About the food of Indonesia

Indonesian sunrise. Photo by Fotoherby

Not hundreds. Not thousands. Not even 17,000.  Nope. Experts state that “more than 17,000 islands make up Indonesia.”

Either they lost count or they simply wanted an even number. Regardless, Indonesia is the largest archipelago in the world with over 300 languages spoken. And, guess what? 11,000 of those islands are uninhabited.

I wonder, if I’m really nice, if they’ll let me have one?

Rice Paddy in Bali by Yves Picq

Hmm. Maybe not.

Of course, I’ll be happy to settle for a few Indonesian meals.

The food is rich, highly spiced, and incredibly flavorful. We’ve already dabbled in Indonesian food on this Adventure, as their influence stretches far into neighboring countries.

We made bakso noodle soup [recipe], an amazing concoction that is also enjoyed in East Timor. The soup is a masterful balance of clean, fresh flavors, punctuated by a spicy pop from the beloved sambal (hot sauce).

Almost a year ago we made Sayur Lodeh with rempah [recipe], a fragrant shrimp coconut curry served with lontong (rice steamed in banana leaves) [recipe]. The rempah is made with lemongrass, cashews, ginger, garlic, and turmeric. Absolutely intense in the best possible way.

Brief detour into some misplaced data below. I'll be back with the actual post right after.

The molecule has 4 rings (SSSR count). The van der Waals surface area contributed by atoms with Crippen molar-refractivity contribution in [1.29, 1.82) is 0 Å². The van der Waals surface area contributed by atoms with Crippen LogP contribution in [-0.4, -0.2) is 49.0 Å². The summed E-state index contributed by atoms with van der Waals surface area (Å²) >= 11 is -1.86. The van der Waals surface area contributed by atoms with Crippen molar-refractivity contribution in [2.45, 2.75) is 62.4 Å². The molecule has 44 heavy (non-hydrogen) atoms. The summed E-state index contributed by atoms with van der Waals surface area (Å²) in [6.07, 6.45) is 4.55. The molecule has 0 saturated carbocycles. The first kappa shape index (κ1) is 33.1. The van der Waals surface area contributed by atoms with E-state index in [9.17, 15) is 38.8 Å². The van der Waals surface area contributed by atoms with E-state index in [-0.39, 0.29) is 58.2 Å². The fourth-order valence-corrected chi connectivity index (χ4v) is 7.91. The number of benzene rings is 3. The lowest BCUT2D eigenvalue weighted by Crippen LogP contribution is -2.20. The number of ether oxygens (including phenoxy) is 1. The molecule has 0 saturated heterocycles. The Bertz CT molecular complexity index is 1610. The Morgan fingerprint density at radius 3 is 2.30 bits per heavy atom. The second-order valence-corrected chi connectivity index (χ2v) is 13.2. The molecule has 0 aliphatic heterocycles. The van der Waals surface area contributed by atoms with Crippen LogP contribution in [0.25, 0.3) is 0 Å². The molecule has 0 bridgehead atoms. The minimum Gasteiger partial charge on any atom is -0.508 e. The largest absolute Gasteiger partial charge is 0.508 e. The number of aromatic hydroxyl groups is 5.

Other common Indonesian dishes include satay – skewered beef [recipe], chicken, or pork – with peanut dipping sauce [recipe]. The meat is marinated in a savory blend of garlic, ginger, onion, and kecap manis, their beloved sweet soy sauce. It’s so thick it pours like molasses, sluggish even on a hot day.

A crowd-pleaser is Indonesian fried rice (nasi goreng) [recipe] – typically a simple dish seasoned with little more than onion, garlic, and kecap manis. The rice can be served any time of day but is particularly beloved in the morning with cow’s eyes (a.k.a. fried eggs) on top.

If you crave a fresh salad, Indonesia has plenty of those. One favorite is gado gado [recipe], made with boiled potatoes, eggs, young jackfruit, green beans, and more. Served chilled with peanut sauce, it’s at once filling and refreshing.

Desserts are as fresh as the fruit in season, although many other confections abound.

As you drift from island to island, you’ll delight in discovering local variations and specialties. One of the most popular places in Indonesia is Bali. I first read about Bali in Elizabeth Gilbert’s book “Eat, Pray, Love.” She says they typically ask you three questions upon meeting you in Bali:

Where are you going?

Where are you coming from?

Are you married?

The most important questions in the world, if you ask me.

Clouds rolling in over rice terraces in Bali. Photo by Chensiyuan


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